Can a Special Master Help in My Child Custody Matter?

What is a special master?

Special masters are often used in divorce and paternity actions when parents are having serious child custody issues related to custodial exchange disputes, visitation schedule changes, transportation disputes, religious training, difficulty determining schools, handling behavior problems, choosing extracurricular activities, holiday and vacation schedules, behavior or boundary issues with one or both parents, health care concerns, or other co-parenting issues.

Special masters can also make recommendations in connection with parties' income and assets for purposes of calculating child and spousal support, determining arrearages/overpayments, and disposition of community of property.

Who is a special master?

A special master may be a mental health professional, mediator, or family law lawyer who specializes in helping parents resolve their disputes about what is best for the kids. Parents must agree to use a special master and agree on a specific person. Through a "Stipulation and Order," the parties decide which issues the special master has the power to make decisions about and define how long the special master will perform their job.

In some circumstances, a special master will be appointed even if the parents object. In these situations, the special master reports his or her findings and recommendations to the court. The judicial officer can then choose to adopt or modify recommendations after hearing arguments from both sides.


How can a special master help during divorce or custody matters?

In some circumstances, special masters can make binding decisions related to your children. In other circumstances, parties agree to allow the special master to make recommendations that become binding if neither party objects to the recommendation in court.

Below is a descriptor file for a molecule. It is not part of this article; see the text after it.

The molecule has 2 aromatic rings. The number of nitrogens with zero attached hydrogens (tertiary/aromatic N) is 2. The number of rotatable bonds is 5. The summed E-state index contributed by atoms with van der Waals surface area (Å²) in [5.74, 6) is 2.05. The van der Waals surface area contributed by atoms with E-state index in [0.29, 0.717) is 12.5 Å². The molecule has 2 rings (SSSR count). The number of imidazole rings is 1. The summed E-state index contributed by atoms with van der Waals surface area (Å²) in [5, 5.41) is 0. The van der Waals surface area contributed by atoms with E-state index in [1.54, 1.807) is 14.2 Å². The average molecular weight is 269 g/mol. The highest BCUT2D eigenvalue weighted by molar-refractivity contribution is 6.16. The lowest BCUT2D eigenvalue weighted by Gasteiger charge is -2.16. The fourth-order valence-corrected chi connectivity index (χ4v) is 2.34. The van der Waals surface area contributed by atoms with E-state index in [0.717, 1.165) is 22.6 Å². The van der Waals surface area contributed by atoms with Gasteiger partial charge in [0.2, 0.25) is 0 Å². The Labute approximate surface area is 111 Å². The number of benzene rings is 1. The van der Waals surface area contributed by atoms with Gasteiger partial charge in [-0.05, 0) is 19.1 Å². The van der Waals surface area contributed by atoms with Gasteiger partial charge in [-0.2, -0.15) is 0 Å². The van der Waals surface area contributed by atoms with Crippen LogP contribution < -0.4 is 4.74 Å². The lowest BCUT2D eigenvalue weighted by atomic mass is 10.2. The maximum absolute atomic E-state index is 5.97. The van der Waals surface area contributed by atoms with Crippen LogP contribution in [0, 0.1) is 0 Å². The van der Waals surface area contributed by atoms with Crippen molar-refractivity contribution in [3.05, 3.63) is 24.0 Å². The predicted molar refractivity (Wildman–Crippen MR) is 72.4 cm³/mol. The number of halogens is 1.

Why should we consider a special master?

Whether you are represented by a lawyer or not, special masters can be a useful alternative to repeatedly going to court and having a judge make decisions on child custody issues. In some circumstances, using a special master is preferred anyhow because they are generally much more familiar with you and your children. A special master can help a timely issue get resolved quickly instead of the party's waiting one to three months to get a court hearing.

Where does a special master meet parents?

After a special master has been appointed, they will meet with parents, sometimes in an office setting or at the respective residences of the parents. The special master will review evaluations or other court documents that may help them get to know the family better. The special master may also meet with the children and other parties who come in contact with them.

When should we consider a special master?

Hiring a special master is not cheap. They usually require a retainer upfront and bill on an hourly basis. They should not be your first option. Rather, they should be a last resort after other options, such as a co-parenting counselor, parenting classes, and mediation have failed.

Of course, in a hotly contested matter, a special master may prove to be far less expensive than litigating each issue as it comes up.

If you are wondering whether a special master would be right for your case, schedule a phone call with us today for more information.

Watch: We can't agree on custody. Now what?
Founder, CEO & Certified Family Law Specialist
Mediation, Divorce Strategy, Divorce Insights, Legal Insights
After over a decade of experience as a Certified Family Law Specialist, Mediator and law firm owner, Erin was fed up with the inefficient and adversarial “divorce corp” industry and set out to transform how consumers navigate divorce - starting with the legal process. By automating the court bureaucracy and integrating expert support along the way, Hello Divorce levels the playing field between spouses so that they can sort things out fairly and avoid missteps. Her access to justice work has been recognized by the legal industry and beyond, with awards and recognition from the likes of Women Founders Network, TechCrunch, Vice, Forbes, American Bar Association and the Pro Bono Leadership award from Congresswoman Barbara Lee. Erin lives in California with her husband and two children, and is famously terrible at board games.